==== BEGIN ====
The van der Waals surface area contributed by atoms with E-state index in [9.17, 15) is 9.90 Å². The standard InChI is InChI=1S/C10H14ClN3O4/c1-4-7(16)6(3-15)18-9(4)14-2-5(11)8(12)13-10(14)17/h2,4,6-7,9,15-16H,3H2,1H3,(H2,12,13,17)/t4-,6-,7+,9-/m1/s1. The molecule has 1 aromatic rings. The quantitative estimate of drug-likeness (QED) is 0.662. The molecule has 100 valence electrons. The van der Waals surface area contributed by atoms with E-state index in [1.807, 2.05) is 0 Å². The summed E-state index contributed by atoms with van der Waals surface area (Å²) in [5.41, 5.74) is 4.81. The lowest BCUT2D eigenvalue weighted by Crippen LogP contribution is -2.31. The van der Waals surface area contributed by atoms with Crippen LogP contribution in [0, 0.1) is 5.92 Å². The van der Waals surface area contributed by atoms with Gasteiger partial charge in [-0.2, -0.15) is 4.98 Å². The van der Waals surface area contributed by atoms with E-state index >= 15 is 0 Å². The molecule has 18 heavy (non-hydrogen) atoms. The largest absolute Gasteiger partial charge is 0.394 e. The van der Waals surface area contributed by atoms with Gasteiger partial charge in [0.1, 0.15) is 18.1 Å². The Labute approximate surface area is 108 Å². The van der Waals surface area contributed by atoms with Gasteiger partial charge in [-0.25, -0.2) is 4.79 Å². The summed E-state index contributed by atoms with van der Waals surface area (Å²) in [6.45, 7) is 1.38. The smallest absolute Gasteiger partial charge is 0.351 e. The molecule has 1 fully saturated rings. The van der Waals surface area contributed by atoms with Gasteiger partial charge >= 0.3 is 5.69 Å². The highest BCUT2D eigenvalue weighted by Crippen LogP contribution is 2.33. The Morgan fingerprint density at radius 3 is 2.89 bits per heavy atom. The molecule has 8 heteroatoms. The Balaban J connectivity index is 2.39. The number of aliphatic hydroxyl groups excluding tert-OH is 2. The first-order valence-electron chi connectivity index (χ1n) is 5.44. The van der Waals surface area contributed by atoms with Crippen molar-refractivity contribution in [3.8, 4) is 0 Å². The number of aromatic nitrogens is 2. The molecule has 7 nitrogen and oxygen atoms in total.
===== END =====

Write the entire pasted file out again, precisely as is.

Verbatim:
The van der Waals surface area contributed by atoms with E-state index in [9.17, 15) is 9.90 Å². The standard InChI is InChI=1S/C10H14ClN3O4/c1-4-7(16)6(3-15)18-9(4)14-2-5(11)8(12)13-10(14)17/h2,4,6-7,9,15-16H,3H2,1H3,(H2,12,13,17)/t4-,6-,7+,9-/m1/s1. The molecule has 1 aromatic rings. The quantitative estimate of drug-likeness (QED) is 0.662. The molecule has 100 valence electrons. The van der Waals surface area contributed by atoms with E-state index in [1.807, 2.05) is 0 Å². The summed E-state index contributed by atoms with van der Waals surface area (Å²) in [5.41, 5.74) is 4.81. The lowest BCUT2D eigenvalue weighted by Crippen LogP contribution is -2.31. The van der Waals surface area contributed by atoms with Crippen LogP contribution in [0, 0.1) is 5.92 Å². The van der Waals surface area contributed by atoms with Gasteiger partial charge in [-0.2, -0.15) is 4.98 Å². The van der Waals surface area contributed by atoms with E-state index >= 15 is 0 Å². The molecule has 18 heavy (non-hydrogen) atoms. The largest absolute Gasteiger partial charge is 0.394 e. The van der Waals surface area contributed by atoms with Gasteiger partial charge in [0.1, 0.15) is 18.1 Å². The Labute approximate surface area is 108 Å². The van der Waals surface area contributed by atoms with Gasteiger partial charge in [-0.25, -0.2) is 4.79 Å². The summed E-state index contributed by atoms with van der Waals surface area (Å²) in [6.45, 7) is 1.38. The smallest absolute Gasteiger partial charge is 0.351 e. The molecule has 1 fully saturated rings. The van der Waals surface area contributed by atoms with Gasteiger partial charge >= 0.3 is 5.69 Å². The highest BCUT2D eigenvalue weighted by Crippen LogP contribution is 2.33. The Morgan fingerprint density at radius 3 is 2.89 bits per heavy atom. The molecule has 8 heteroatoms. The Balaban J connectivity index is 2.39. The number of aliphatic hydroxyl groups excluding tert-OH is 2. The first-order valence-electron chi connectivity index (χ1n) is 5.44. The van der Waals surface area contributed by atoms with Crippen molar-refractivity contribution in [3.8, 4) is 0 Å². The number of aromatic nitrogens is 2. The molecule has 7 nitrogen and oxygen atoms in total.